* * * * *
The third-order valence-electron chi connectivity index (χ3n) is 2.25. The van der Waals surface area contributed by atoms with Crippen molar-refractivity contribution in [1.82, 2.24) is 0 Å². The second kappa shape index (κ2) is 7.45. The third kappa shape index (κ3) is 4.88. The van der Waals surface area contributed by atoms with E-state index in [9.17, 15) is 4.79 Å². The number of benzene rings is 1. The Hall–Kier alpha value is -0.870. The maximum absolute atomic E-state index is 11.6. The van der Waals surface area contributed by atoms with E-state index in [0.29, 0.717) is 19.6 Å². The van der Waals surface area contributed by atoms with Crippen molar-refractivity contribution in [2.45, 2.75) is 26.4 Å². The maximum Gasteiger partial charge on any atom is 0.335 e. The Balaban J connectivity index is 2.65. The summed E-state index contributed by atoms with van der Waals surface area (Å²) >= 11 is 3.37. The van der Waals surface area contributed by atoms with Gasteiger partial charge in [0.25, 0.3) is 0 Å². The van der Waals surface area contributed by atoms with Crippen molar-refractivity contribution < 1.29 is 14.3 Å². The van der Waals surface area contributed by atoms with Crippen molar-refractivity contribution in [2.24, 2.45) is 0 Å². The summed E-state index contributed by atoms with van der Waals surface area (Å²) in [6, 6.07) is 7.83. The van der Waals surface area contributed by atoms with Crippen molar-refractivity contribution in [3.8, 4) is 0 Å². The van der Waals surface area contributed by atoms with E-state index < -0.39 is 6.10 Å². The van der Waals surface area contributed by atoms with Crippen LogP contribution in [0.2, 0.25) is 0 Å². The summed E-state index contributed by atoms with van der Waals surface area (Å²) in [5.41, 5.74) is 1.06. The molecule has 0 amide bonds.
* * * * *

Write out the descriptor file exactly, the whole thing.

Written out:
The third-order valence-electron chi connectivity index (χ3n) is 2.25. The van der Waals surface area contributed by atoms with Crippen molar-refractivity contribution in [1.82, 2.24) is 0 Å². The second kappa shape index (κ2) is 7.45. The third kappa shape index (κ3) is 4.88. The van der Waals surface area contributed by atoms with E-state index in [9.17, 15) is 4.79 Å². The number of benzene rings is 1. The Hall–Kier alpha value is -0.870. The maximum absolute atomic E-state index is 11.6. The van der Waals surface area contributed by atoms with E-state index in [0.29, 0.717) is 19.6 Å². The van der Waals surface area contributed by atoms with Crippen molar-refractivity contribution in [2.45, 2.75) is 26.4 Å². The maximum Gasteiger partial charge on any atom is 0.335 e. The Balaban J connectivity index is 2.65. The summed E-state index contributed by atoms with van der Waals surface area (Å²) >= 11 is 3.37. The van der Waals surface area contributed by atoms with Gasteiger partial charge in [0.25, 0.3) is 0 Å². The van der Waals surface area contributed by atoms with Crippen molar-refractivity contribution < 1.29 is 14.3 Å². The van der Waals surface area contributed by atoms with Crippen molar-refractivity contribution in [2.24, 2.45) is 0 Å². The summed E-state index contributed by atoms with van der Waals surface area (Å²) in [6, 6.07) is 7.83. The van der Waals surface area contributed by atoms with Crippen molar-refractivity contribution in [3.8, 4) is 0 Å². The van der Waals surface area contributed by atoms with E-state index < -0.39 is 6.10 Å². The van der Waals surface area contributed by atoms with Crippen LogP contribution in [0.2, 0.25) is 0 Å². The summed E-state index contributed by atoms with van der Waals surface area (Å²) in [5.41, 5.74) is 1.06. The molecule has 0 amide bonds.